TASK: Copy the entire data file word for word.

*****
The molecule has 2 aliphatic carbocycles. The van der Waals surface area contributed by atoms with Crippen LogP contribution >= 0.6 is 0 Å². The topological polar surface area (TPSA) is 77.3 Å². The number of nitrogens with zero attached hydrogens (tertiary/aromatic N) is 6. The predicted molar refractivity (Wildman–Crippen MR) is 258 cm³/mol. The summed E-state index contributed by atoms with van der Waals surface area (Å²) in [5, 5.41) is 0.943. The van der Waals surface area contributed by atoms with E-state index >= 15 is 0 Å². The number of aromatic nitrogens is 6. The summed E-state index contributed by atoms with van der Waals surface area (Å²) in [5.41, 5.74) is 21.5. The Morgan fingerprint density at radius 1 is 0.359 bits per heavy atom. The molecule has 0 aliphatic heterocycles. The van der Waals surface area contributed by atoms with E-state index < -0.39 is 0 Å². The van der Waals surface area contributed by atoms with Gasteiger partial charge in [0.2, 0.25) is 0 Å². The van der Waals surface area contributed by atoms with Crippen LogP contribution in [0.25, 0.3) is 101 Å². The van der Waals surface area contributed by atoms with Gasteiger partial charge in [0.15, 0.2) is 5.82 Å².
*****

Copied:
The molecule has 2 aliphatic carbocycles. The van der Waals surface area contributed by atoms with Crippen LogP contribution >= 0.6 is 0 Å². The topological polar surface area (TPSA) is 77.3 Å². The number of nitrogens with zero attached hydrogens (tertiary/aromatic N) is 6. The predicted molar refractivity (Wildman–Crippen MR) is 258 cm³/mol. The summed E-state index contributed by atoms with van der Waals surface area (Å²) in [5, 5.41) is 0.943. The van der Waals surface area contributed by atoms with E-state index >= 15 is 0 Å². The number of aromatic nitrogens is 6. The summed E-state index contributed by atoms with van der Waals surface area (Å²) in [5.41, 5.74) is 21.5. The Morgan fingerprint density at radius 1 is 0.359 bits per heavy atom. The molecule has 0 aliphatic heterocycles. The van der Waals surface area contributed by atoms with E-state index < -0.39 is 0 Å². The van der Waals surface area contributed by atoms with Gasteiger partial charge in [0.2, 0.25) is 0 Å². The van der Waals surface area contributed by atoms with Crippen LogP contribution in [0.25, 0.3) is 101 Å². The van der Waals surface area contributed by atoms with Gasteiger partial charge in [0.15, 0.2) is 5.82 Å².